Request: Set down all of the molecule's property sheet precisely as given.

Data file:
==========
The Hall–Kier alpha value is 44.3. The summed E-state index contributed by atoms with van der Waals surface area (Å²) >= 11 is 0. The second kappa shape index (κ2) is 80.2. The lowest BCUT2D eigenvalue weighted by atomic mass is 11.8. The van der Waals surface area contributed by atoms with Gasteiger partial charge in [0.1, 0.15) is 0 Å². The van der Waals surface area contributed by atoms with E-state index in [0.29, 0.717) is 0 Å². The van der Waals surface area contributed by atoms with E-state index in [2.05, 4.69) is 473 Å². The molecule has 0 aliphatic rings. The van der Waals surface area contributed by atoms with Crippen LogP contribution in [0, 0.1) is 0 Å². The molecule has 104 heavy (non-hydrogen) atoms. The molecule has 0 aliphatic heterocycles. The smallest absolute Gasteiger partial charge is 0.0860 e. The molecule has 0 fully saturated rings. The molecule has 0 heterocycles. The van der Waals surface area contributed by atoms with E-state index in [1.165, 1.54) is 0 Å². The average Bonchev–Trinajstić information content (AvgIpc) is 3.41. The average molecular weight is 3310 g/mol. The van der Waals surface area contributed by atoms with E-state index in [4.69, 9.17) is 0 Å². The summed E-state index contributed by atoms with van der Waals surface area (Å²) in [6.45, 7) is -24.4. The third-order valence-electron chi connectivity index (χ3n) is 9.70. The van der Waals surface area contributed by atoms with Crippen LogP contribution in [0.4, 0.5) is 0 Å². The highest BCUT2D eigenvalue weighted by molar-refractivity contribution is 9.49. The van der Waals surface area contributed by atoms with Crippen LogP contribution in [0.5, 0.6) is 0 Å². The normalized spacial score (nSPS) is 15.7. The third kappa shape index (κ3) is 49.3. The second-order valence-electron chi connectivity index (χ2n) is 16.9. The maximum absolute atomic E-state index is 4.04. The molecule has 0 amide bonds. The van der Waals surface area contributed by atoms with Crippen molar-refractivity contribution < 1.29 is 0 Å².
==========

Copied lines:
The Hall–Kier alpha value is 44.3. The summed E-state index contributed by atoms with van der Waals surface area (Å²) >= 11 is 0. The second kappa shape index (κ2) is 80.2. The lowest BCUT2D eigenvalue weighted by atomic mass is 11.8. The van der Waals surface area contributed by atoms with Gasteiger partial charge in [0.1, 0.15) is 0 Å². The van der Waals surface area contributed by atoms with E-state index in [0.29, 0.717) is 0 Å². The van der Waals surface area contributed by atoms with E-state index in [2.05, 4.69) is 473 Å². The molecule has 0 aliphatic rings. The van der Waals surface area contributed by atoms with Crippen LogP contribution in [0, 0.1) is 0 Å². The molecule has 104 heavy (non-hydrogen) atoms. The molecule has 0 aliphatic heterocycles. The smallest absolute Gasteiger partial charge is 0.0860 e. The molecule has 0 fully saturated rings. The molecule has 0 heterocycles. The van der Waals surface area contributed by atoms with E-state index in [1.165, 1.54) is 0 Å². The average Bonchev–Trinajstić information content (AvgIpc) is 3.41. The average molecular weight is 3310 g/mol. The van der Waals surface area contributed by atoms with E-state index in [4.69, 9.17) is 0 Å². The summed E-state index contributed by atoms with van der Waals surface area (Å²) in [6.45, 7) is -24.4. The third-order valence-electron chi connectivity index (χ3n) is 9.70. The van der Waals surface area contributed by atoms with Crippen LogP contribution in [0.4, 0.5) is 0 Å². The highest BCUT2D eigenvalue weighted by molar-refractivity contribution is 9.49. The van der Waals surface area contributed by atoms with Crippen LogP contribution in [0.5, 0.6) is 0 Å². The normalized spacial score (nSPS) is 15.7. The third kappa shape index (κ3) is 49.3. The second-order valence-electron chi connectivity index (χ2n) is 16.9. The maximum absolute atomic E-state index is 4.04. The molecule has 0 amide bonds. The van der Waals surface area contributed by atoms with Crippen molar-refractivity contribution < 1.29 is 0 Å².